If a parent is facing a terminal illness, Feuerbacher encouraged parents to seek mental health therapy for their children even before death. At any time, younger children can benefit from play therapy where they are free to express themselves through toys -- while older kids often make progress through group therapy, where others with similar problems share stories, challenges and frustrations.

Should all children who have lost a parent be considered at risk? "Absolutely," Feuerbacher said. "And although they may be a couple rungs on the ladder lower [than kids who haven't lost a parent], they may just need a boost to get up those extra rungs."

More information

The American Academy of Child and Adolescent Psychiatry has more about children and grief.

SOURCES: Anders Hjern, M.D., Ph.D., professor, social epidemiology of children and youth, Centre for Health Equity Studies, Stockholm University/Karolinska Institute, Stockholm; Sarah Feuerbacher, Ph.D., clinic director, Southern Methodist University Family Counseling Center, Dallas; April 2014, Pediatrics

Reviewed Date: --

Find a pediatrician
Sports Medicine and Adolescent Medicine
Dr. Joel Brenner
Dr. Aisha Joyce
Dr. David Smith
Health Tips
Abuse of Prescription ADHD Drugs Rising on College Campuses
Cool Tools to Keep Your Kids From Smoking
Do Parents Influence Their Kids’ Health Behaviors?
For Kids, Games Can Build Strong Minds
Guidelines for Raising Smoke-Free Kids
Helping Children Conquer Fear
How Old Is 'Old Enough' for Contacts?
Is It Time for Toilet Training?
Making the Most of Family Moments
Parents-to-Be Must Communicate
Preparing Your Daughter for Changes
Reading to Kids Helps Their Development
Someone's in the Kitchen with Grandma
Sports and Music: Both Good for Kids
Talk With Your Kids About These Issues
Talking Sex with Your Teen
Teens and Talk: What's a Parent to Do?
Treating Teen Acne
We Can Head Off Teen Tragedies
Weight Room No Longer Off-Limits to Kids
When to Call the Doctor for Childhood Illnesses
Child Development Quiz
Teen Health Quiz
Diseases & Conditions
Adolescent (13 to 18 Years)
Adolescent Mental Health Overview
Adolescents and Diabetes Mellitus
AIDS/HIV in Children
Amenorrhea in Teens
Anatomy of a Child's Brain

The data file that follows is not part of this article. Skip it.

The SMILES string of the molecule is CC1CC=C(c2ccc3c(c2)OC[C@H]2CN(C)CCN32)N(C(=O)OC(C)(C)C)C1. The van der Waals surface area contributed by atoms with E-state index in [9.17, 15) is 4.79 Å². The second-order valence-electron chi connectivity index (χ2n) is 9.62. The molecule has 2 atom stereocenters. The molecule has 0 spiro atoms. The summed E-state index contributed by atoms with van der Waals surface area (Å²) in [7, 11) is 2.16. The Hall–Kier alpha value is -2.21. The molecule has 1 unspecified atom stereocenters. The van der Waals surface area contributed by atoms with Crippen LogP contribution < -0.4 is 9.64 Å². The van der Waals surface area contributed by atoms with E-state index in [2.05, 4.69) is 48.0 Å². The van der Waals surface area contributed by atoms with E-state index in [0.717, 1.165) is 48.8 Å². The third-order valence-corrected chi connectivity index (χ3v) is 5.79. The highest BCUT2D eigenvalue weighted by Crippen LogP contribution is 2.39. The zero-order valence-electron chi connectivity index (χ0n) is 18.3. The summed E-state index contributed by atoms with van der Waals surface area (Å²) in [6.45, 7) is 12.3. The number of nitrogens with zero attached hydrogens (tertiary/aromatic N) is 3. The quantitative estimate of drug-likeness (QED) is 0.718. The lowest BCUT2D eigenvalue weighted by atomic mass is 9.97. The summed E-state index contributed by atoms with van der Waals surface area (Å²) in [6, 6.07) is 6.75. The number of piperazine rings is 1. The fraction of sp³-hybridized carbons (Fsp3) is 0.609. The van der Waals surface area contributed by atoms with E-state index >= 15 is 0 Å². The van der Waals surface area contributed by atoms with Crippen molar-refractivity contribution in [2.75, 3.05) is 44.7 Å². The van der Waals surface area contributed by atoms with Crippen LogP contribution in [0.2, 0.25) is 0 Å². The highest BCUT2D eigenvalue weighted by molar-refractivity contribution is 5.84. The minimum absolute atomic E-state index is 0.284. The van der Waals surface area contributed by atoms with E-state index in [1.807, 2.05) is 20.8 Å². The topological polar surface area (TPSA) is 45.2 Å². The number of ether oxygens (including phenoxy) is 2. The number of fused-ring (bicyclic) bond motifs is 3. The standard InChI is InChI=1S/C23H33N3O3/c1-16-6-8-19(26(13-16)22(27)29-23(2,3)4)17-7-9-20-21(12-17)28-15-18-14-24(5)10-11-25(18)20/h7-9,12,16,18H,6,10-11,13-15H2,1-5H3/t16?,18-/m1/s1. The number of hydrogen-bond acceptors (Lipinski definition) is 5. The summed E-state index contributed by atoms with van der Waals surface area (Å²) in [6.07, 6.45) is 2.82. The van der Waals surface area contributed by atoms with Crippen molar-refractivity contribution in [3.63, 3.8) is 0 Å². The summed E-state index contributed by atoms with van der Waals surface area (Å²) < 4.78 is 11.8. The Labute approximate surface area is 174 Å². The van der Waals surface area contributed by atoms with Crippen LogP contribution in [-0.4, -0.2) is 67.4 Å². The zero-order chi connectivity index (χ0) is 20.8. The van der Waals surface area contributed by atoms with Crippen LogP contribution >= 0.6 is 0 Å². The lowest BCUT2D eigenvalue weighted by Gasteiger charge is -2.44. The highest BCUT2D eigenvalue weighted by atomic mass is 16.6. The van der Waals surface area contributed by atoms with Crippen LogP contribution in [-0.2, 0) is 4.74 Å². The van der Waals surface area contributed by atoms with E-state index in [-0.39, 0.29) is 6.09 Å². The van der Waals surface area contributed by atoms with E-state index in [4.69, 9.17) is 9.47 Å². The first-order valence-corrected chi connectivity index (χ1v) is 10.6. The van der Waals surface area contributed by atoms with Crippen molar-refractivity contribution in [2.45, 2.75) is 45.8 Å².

Anatomy of the Endocrine System in Children
Anticipatory Grief
Anxiety Disorders in Children
Asthma in Children Index
Bone Marrow Transplantation in Children
Brain Tumors in Children
Breast Conditions
Chemotherapy for Children: Side Effects
Diphtheria in Children
Dysmenorrhea in Adolescents
Ewing Sarcoma
Female Growth and Development
Grief and Bereavement
Gynecological and Menstrual Conditions
Hepatitis B (HBV) in Children
High Blood Pressure in Children and Adolescents
Home Page - Adolescent Medicine
Infectious Mononucleosis in Teens and Young Adults
Inflammatory and Infectious Musculoskeletal Disorders
Inflammatory and Infectious Neurological Disorders
Inguinal Hernia in Children
Insect Bites and Children
Kidney Transplantation in Children
Major Depression in Adolescents
Meningitis in Children
Menstrual Disorders
Mood Disorders in Children and Adolescents
Muscular Dystrophy
Myasthenia Gravis in Children
Oral Health
Osteosarcoma in Children
Overview of Adolescent Health Problems
Pap Test for Adolescents
Pediatric Blood Disorders
Poliomyelitis (Polio) in Children
Post-Traumatic Stress Disorder in Children
Preparing the School-Aged Child for Surgery
Schizophrenia in Children
School-Aged Child Nutrition
Slipped Capital Femoral Epiphysis
Sports Safety for Children
Superficial Injuries Overview
Television and Children
The Growing Child: 1 to 3 Months
The Growing Child: 10 to 12 Months
The Growing Child: 1-Year-Olds
The Growing Child: 2-Year-Olds
The Growing Child: 4 to 6 Months
The Growing Child: 7 to 9 Months
The Growing Child: Adolescent (13 to 18 Years)
The Growing Child: Newborn
The Growing Child: Preschool (4 to 5 Years)
The Growing Child: School-Age (6 to 12 Years)
The Heart
The Kidneys
Vision Overview
Whooping Cough (Pertussis)
Your Child's Asthma
Your Child's Asthma: Flare-ups

Disclaimer: This information is not intended to substitute or replace the professional medical advice you receive from your child's physician. The content provided on this page is for informational purposes only, and was not designed to diagnose or treat a health problem or disease. Please consult your child's physician with any questions or concerns you may have regarding a medical condition.